The final strand of the economic historiography suffered from no such logical misgivings. Marxist historians viewed the seventeenth century as crucial to the transition from ‘feudalism’ to capitalism. The defining event was the long English Revolution that began in the late 1620s and culminated in the substitution of a Dutchman for King James II in 1688. To English Marxist historians, the six decades represented the original ‘bourgeois’ revolution, which instituted political preconditions for capitalism. The crucial preconditions were the expropriation of the peasantry by Parliamentary acts of enclosure and the creation of a free labor market by the enactment of laws and judgments limiting the right of rural laborers to seek work outside their home parishes and the removing the right of all workers to combine in defense of wages and working conditions. Relieved of paternalistic regulations promulgated by Tudor and Stuart monarchs intended to protect peasants and maintain social stability, English landlords and businessmen could create a subservient force of free labor exploitation that was the source of the capital on which rested England’s later industrial supremacy. The crisis of the seventeenth century planted the seeds of capitalism and the industrial revolution. In a variant of this argument Wallerstein argued that the capital-creating surplus was extracted not so much from domestic labor, but from serfs and slaves in peripheral regions. Economics followed politics.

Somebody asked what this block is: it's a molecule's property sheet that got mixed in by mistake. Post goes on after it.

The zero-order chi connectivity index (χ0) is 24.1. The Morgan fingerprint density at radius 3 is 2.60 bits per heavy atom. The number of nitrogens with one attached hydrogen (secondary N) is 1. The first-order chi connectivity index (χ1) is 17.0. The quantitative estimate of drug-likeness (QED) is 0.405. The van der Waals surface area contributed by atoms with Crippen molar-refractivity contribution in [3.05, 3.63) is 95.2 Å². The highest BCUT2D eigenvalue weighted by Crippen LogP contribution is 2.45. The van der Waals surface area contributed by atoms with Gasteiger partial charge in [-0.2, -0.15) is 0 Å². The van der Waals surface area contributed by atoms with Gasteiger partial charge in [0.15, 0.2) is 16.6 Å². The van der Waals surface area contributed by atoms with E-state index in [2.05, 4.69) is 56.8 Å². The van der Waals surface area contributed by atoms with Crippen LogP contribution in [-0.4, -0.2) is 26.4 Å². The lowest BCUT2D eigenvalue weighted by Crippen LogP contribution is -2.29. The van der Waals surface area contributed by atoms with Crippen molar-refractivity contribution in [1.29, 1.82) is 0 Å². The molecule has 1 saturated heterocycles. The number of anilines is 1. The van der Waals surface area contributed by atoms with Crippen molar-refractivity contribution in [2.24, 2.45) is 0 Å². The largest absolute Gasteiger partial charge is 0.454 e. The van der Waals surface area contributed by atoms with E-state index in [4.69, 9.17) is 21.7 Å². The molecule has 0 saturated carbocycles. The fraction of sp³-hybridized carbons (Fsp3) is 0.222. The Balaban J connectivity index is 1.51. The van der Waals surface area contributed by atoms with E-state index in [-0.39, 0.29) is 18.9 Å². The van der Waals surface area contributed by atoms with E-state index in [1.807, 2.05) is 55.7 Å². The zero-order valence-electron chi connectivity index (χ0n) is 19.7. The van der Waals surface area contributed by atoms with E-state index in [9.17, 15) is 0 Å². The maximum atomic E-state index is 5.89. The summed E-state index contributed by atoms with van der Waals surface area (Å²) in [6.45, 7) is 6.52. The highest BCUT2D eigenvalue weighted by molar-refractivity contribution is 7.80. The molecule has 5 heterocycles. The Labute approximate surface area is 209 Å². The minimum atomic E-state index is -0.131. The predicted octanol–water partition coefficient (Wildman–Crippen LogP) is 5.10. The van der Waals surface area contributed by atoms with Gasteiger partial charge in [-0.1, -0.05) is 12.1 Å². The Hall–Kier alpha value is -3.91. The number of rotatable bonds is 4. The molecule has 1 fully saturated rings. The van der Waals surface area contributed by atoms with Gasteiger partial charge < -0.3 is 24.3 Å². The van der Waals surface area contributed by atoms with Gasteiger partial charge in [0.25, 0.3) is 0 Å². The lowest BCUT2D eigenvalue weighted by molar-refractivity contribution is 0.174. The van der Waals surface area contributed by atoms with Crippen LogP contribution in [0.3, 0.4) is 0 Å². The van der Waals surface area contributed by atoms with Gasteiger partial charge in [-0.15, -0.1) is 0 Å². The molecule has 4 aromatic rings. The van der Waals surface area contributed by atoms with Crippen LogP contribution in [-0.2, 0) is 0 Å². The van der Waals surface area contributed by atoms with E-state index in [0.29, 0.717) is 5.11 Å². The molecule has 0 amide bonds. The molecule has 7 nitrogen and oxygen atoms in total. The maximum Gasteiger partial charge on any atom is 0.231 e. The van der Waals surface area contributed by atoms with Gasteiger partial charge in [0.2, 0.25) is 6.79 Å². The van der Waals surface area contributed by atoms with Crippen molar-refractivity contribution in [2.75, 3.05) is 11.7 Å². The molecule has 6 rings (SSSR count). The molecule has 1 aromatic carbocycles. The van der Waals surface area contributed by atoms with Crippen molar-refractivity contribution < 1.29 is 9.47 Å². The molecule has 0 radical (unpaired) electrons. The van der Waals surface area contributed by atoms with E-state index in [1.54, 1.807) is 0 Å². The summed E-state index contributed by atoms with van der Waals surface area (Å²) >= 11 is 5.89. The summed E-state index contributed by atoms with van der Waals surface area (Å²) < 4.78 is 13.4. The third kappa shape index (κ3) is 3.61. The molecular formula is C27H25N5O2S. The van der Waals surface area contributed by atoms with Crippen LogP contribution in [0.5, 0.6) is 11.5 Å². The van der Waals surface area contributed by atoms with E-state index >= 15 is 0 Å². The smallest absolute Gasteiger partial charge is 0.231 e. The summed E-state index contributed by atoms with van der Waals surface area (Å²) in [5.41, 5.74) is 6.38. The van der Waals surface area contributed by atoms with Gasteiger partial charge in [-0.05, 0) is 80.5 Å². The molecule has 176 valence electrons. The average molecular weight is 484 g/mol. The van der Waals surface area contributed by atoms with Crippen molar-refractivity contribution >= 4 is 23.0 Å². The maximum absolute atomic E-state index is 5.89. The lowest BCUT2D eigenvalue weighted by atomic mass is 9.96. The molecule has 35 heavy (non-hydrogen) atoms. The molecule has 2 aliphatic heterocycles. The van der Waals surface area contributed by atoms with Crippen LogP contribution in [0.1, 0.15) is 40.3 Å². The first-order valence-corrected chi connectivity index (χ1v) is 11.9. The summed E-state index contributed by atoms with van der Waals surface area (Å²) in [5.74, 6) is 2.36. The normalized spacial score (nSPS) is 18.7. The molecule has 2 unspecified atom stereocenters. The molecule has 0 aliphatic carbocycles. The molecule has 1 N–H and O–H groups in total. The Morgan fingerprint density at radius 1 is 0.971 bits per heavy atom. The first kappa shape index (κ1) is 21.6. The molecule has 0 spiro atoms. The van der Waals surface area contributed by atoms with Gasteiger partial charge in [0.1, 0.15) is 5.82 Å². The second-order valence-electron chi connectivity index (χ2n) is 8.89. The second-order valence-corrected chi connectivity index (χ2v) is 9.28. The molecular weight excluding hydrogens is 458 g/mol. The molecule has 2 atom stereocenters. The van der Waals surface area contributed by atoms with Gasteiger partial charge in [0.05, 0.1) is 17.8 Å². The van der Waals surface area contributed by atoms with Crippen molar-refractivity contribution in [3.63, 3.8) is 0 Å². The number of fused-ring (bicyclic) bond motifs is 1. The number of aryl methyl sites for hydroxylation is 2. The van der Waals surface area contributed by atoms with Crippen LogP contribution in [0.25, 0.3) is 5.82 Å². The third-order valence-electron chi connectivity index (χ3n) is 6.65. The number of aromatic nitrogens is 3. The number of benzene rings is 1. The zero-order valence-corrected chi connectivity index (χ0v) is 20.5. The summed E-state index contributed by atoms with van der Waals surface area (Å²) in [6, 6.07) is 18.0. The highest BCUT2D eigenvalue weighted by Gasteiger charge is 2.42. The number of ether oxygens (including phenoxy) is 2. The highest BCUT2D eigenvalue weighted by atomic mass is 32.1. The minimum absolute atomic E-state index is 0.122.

None of this added up to a theoretically coherent account of how the economy of the seventeenth and early eighteenth century gave birth to sustained economic growth. The stages literature described the changes in industrial organization, but could not explain them; the debate over mercantilism and the role of the state was virtually devoid of economic analysis of cause and effect. The Malthusian approach was more promising, and by the 1970s had been reinforced by outstanding regional studies in early modern agriculture and better demographic information, but the analysis was typically couched in terms of the tension between population and resources, and ignored the implications for agricultural productivity of farm specialization induced by the growth of cities and rural industrial districts. The Marxist approach focused on the evolution of social classes and politics.